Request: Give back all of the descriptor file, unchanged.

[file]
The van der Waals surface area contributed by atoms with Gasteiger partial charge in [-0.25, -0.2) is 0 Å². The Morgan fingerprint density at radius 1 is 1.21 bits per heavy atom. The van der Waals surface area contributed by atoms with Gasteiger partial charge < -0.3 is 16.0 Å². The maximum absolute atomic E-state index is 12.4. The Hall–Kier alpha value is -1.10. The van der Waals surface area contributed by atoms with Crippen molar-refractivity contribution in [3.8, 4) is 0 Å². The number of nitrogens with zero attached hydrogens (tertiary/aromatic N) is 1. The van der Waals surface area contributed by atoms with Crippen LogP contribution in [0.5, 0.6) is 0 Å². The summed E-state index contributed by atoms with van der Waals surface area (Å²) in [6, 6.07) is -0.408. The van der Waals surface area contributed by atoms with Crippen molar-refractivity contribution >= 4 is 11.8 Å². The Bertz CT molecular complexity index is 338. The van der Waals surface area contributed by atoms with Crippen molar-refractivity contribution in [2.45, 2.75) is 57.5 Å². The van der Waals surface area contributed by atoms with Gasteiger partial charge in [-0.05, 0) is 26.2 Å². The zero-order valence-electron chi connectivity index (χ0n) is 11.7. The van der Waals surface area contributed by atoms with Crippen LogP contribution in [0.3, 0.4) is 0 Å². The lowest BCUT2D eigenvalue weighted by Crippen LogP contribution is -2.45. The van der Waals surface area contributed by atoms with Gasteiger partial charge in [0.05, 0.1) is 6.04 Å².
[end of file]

The van der Waals surface area contributed by atoms with Gasteiger partial charge in [-0.25, -0.2) is 0 Å². The Morgan fingerprint density at radius 1 is 1.21 bits per heavy atom. The van der Waals surface area contributed by atoms with Gasteiger partial charge < -0.3 is 16.0 Å². The maximum absolute atomic E-state index is 12.4. The Hall–Kier alpha value is -1.10. The van der Waals surface area contributed by atoms with Crippen molar-refractivity contribution in [3.8, 4) is 0 Å². The number of nitrogens with zero attached hydrogens (tertiary/aromatic N) is 1. The van der Waals surface area contributed by atoms with Crippen LogP contribution in [0.5, 0.6) is 0 Å². The summed E-state index contributed by atoms with van der Waals surface area (Å²) in [6, 6.07) is -0.408. The van der Waals surface area contributed by atoms with Crippen molar-refractivity contribution >= 4 is 11.8 Å². The Bertz CT molecular complexity index is 338. The van der Waals surface area contributed by atoms with Crippen molar-refractivity contribution in [2.45, 2.75) is 57.5 Å². The van der Waals surface area contributed by atoms with Gasteiger partial charge in [-0.05, 0) is 26.2 Å². The zero-order valence-electron chi connectivity index (χ0n) is 11.7. The van der Waals surface area contributed by atoms with Crippen LogP contribution in [0.3, 0.4) is 0 Å². The lowest BCUT2D eigenvalue weighted by Crippen LogP contribution is -2.45. The van der Waals surface area contributed by atoms with Gasteiger partial charge in [0.05, 0.1) is 6.04 Å².